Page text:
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Phantom Trigger
Game Reviews

Phantom Trigger

Stylish action mixed with a mind-bending plot; just don’t expect a huge amount of gameplay depth.

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I’m pretty big on independent film when I’m not playing and writing about games, and I’ve got a particular fondness for one particular “genre” of movie that’s popular with smaller filmmakers. I’m not sure if it’s got a name, but I’m talking about films that make you question what is and isn’t real; the film that really got me into movies was Resnais’ Last Year at Marienbad, which is a great example of what I’m talking about. You should check it out!

Bread Team’s Phantom Trigger aims for the same sort of feel by introducing two parallel plots that may or may not intersect, leading the player to question what’s actually going on.

Something’s wrong with Stan. One day while chatting with his wife over breakfast, he collapses; later, it’s discovered that he’ll need surgery to save his life. Health care being what it is, that’s not going to be cheap surgery, either. There’s two other options: medicate Stan so he’s comfortable until the end, or…something a little more experimental.

That’s not really the story, though. Here’s our story: a cloaked stranger arrives in a dark, twisted world, armed only with a whip. He needs to traverse the hostile wilds surrounding the only safe camp he knows of in this place; they’re swarming with mutants, cyborgs and all manner of other monstrosities. As the stranger explores, he grows stronger, obtaining more weapons, enhancing his arsenal, and…randomly flashing back to Stan and that experimental treatment, sometimes in the middle of combat. Is Stan real? Is the stranger real? Are they both real? Who knows?

Phantom Trigger is a top-down brawler with some light RPG elements. You play as the whip-wielding stranger as he explores the dark world searching for power and answers. Most of this involves walking into rooms full of baddies and wiping them out; you’ll use your whip, a sword obtained early on, and a set of knuckles obtained shortly thereafter to do so. Victory is all about maximizing the synergy between your different weapons; the whip does minimal damage, but it’s perfect for yanking baddies into position for some more damaging sword strikes. The knuckles, meanwhile, are slow and awkward, but proper timing allows you to land powerful blows that deal a lot of damage and knock down foes for a follow-up swording or whipping.

As you use your weapons and find special spots throughout the dark world, you’ll gain levels that enhance their strength and unlock new combo attacks. These are primarily used to introduce simple status effects like slowing enemies with the icy effects of the sword or burning them with the heat-enhanced knuckles. There’s not a lot of customization here; this is really the full extent of Phantom Trigger’s RPG elements, so don’t come in expecting top-down pixel-art Skyrim and chances are you’ll have a better time with the game. The gameplay in general is nice and snappy; learning to use your weapons properly feels good, as does taking out vastly overwhelming odds on your lonesome.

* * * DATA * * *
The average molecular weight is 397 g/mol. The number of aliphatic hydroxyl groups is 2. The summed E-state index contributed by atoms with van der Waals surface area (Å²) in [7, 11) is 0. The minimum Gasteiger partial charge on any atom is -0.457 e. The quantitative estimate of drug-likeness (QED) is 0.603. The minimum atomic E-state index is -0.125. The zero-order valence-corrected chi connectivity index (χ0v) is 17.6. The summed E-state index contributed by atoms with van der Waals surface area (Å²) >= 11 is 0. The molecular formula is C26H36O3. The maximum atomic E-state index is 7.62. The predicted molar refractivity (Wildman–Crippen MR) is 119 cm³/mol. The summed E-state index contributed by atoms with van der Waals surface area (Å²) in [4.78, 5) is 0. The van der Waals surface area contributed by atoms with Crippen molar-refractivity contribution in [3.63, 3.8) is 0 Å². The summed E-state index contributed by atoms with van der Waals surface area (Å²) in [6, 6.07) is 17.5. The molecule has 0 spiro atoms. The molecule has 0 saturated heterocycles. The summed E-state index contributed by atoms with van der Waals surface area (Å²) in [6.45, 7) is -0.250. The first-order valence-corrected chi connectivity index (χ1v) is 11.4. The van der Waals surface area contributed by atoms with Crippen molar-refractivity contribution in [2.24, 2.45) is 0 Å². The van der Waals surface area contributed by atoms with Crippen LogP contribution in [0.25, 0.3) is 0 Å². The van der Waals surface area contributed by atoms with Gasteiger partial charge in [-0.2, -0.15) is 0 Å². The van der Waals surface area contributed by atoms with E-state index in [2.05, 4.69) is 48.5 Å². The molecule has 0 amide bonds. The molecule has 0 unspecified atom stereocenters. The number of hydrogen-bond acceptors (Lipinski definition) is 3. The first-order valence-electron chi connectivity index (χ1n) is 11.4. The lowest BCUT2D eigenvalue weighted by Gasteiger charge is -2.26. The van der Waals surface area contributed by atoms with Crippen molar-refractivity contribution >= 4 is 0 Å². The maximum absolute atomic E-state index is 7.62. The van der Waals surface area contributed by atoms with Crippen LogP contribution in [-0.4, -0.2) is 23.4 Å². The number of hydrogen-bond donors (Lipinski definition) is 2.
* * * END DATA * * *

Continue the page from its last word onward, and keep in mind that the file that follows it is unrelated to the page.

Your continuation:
Assuming you’re not horribly sick of pixel art yet, and given indies’ proclivity to overuse it nobody could blame you if you were, you’ll probably appreciate Phantom Trigger’s presentation. The dark world segments are nice and stylish in a manner reminiscent of the recent Hyper Light Drifter, which is an interesting contrast with the more bland real-world segments; it’s also interesting to see characters from Stan’s world “adapted” into the stranger’s world and to note the parallels between the two as the plot progresses. Said plot certainly has an interesting conceit and Phantom Trigger takes it places, though the game concludes a little abruptly (there are multiple endings, to be fair) and there are some embarrassing typographical and grammar errors throughout the text-based plot segments.

Action fans who can overlook those quirks should enjoy Phantom Trigger, though. Again, I admit to a slight bias when it comes to this sort of mind-bending plot, so take that into consideration but I think the combat here is solid enough to merit playing the game even outside of that. Whipping enemies into shape before giving them a good stabbing doesn’t get old in the game’s 5-hour run time and at $15 or so it’s a pretty good value for what you’re getting.

About the Author: Cory Galliher